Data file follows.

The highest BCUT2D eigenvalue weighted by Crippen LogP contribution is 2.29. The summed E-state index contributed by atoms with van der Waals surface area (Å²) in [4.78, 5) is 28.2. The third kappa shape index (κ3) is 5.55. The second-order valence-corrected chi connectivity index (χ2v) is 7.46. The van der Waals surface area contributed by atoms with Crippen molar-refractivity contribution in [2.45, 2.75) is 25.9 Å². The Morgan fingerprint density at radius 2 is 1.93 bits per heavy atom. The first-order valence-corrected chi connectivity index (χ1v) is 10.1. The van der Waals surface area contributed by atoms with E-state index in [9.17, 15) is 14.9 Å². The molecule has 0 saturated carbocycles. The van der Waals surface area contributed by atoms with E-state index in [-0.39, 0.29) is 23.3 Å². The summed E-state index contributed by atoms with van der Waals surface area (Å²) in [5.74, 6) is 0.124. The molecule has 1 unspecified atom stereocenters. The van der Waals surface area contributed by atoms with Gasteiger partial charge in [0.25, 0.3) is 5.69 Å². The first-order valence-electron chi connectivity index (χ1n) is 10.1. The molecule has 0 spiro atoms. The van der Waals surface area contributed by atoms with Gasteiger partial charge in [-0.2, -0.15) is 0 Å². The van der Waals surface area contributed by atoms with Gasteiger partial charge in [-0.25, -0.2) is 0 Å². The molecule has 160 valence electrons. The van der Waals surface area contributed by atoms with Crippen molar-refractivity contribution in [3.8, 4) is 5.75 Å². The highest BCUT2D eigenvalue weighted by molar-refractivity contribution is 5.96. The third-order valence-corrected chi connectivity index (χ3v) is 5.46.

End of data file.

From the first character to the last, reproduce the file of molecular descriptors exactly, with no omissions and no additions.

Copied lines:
The highest BCUT2D eigenvalue weighted by Crippen LogP contribution is 2.29. The summed E-state index contributed by atoms with van der Waals surface area (Å²) in [4.78, 5) is 28.2. The third kappa shape index (κ3) is 5.55. The second-order valence-corrected chi connectivity index (χ2v) is 7.46. The van der Waals surface area contributed by atoms with Crippen molar-refractivity contribution in [2.45, 2.75) is 25.9 Å². The Morgan fingerprint density at radius 2 is 1.93 bits per heavy atom. The first-order valence-corrected chi connectivity index (χ1v) is 10.1. The van der Waals surface area contributed by atoms with E-state index in [9.17, 15) is 14.9 Å². The molecule has 0 saturated carbocycles. The van der Waals surface area contributed by atoms with E-state index in [-0.39, 0.29) is 23.3 Å². The summed E-state index contributed by atoms with van der Waals surface area (Å²) in [5.74, 6) is 0.124. The molecule has 1 unspecified atom stereocenters. The van der Waals surface area contributed by atoms with Gasteiger partial charge in [0.25, 0.3) is 5.69 Å². The first-order valence-electron chi connectivity index (χ1n) is 10.1. The molecule has 0 spiro atoms. The van der Waals surface area contributed by atoms with Gasteiger partial charge in [-0.2, -0.15) is 0 Å². The van der Waals surface area contributed by atoms with Gasteiger partial charge in [-0.25, -0.2) is 0 Å². The molecule has 160 valence electrons. The van der Waals surface area contributed by atoms with Crippen molar-refractivity contribution in [3.8, 4) is 5.75 Å². The highest BCUT2D eigenvalue weighted by molar-refractivity contribution is 5.96. The third-order valence-corrected chi connectivity index (χ3v) is 5.46.